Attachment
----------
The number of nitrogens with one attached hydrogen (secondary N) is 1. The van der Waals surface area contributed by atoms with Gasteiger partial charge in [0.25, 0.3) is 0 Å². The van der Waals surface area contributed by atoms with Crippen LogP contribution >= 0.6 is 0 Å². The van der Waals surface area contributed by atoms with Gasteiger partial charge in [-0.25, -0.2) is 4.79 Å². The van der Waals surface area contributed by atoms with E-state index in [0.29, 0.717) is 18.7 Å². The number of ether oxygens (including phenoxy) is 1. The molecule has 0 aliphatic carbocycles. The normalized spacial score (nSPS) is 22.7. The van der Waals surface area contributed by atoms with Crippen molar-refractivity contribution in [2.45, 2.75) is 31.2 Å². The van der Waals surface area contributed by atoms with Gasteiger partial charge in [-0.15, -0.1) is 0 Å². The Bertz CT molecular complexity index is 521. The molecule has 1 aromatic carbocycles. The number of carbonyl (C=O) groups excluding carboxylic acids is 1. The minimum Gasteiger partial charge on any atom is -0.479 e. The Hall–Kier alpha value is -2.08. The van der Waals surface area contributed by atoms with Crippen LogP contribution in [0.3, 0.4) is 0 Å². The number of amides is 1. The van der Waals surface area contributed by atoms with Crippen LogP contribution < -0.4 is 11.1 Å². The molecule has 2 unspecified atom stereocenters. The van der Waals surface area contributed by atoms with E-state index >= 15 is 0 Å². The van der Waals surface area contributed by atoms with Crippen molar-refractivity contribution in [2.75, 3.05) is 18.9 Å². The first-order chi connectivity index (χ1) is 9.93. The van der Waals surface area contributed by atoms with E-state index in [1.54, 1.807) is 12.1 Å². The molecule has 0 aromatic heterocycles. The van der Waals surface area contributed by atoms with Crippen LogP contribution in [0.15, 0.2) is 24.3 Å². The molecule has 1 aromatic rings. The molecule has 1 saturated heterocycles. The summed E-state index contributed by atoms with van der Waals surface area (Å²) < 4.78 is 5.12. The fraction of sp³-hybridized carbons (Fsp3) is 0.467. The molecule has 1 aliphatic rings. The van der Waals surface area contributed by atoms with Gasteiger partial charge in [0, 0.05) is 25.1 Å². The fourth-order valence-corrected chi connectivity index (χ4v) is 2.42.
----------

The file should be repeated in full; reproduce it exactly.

The number of nitrogens with one attached hydrogen (secondary N) is 1. The van der Waals surface area contributed by atoms with Gasteiger partial charge in [0.25, 0.3) is 0 Å². The van der Waals surface area contributed by atoms with Crippen LogP contribution >= 0.6 is 0 Å². The van der Waals surface area contributed by atoms with Gasteiger partial charge in [-0.25, -0.2) is 4.79 Å². The van der Waals surface area contributed by atoms with E-state index in [0.29, 0.717) is 18.7 Å². The number of ether oxygens (including phenoxy) is 1. The molecule has 0 aliphatic carbocycles. The normalized spacial score (nSPS) is 22.7. The van der Waals surface area contributed by atoms with Crippen molar-refractivity contribution in [2.45, 2.75) is 31.2 Å². The van der Waals surface area contributed by atoms with Gasteiger partial charge in [-0.15, -0.1) is 0 Å². The Bertz CT molecular complexity index is 521. The molecule has 1 aromatic carbocycles. The number of carbonyl (C=O) groups excluding carboxylic acids is 1. The minimum Gasteiger partial charge on any atom is -0.479 e. The Hall–Kier alpha value is -2.08. The van der Waals surface area contributed by atoms with Crippen LogP contribution in [0.3, 0.4) is 0 Å². The number of amides is 1. The van der Waals surface area contributed by atoms with Crippen LogP contribution < -0.4 is 11.1 Å². The molecule has 2 unspecified atom stereocenters. The van der Waals surface area contributed by atoms with E-state index >= 15 is 0 Å². The van der Waals surface area contributed by atoms with Crippen molar-refractivity contribution in [2.75, 3.05) is 18.9 Å². The first-order chi connectivity index (χ1) is 9.93. The van der Waals surface area contributed by atoms with E-state index in [1.54, 1.807) is 12.1 Å². The molecule has 0 aromatic heterocycles. The van der Waals surface area contributed by atoms with Crippen LogP contribution in [0.15, 0.2) is 24.3 Å². The molecule has 1 aromatic rings. The molecule has 1 saturated heterocycles. The summed E-state index contributed by atoms with van der Waals surface area (Å²) < 4.78 is 5.12. The fraction of sp³-hybridized carbons (Fsp3) is 0.467. The molecule has 1 aliphatic rings. The van der Waals surface area contributed by atoms with Gasteiger partial charge in [0, 0.05) is 25.1 Å². The fourth-order valence-corrected chi connectivity index (χ4v) is 2.42.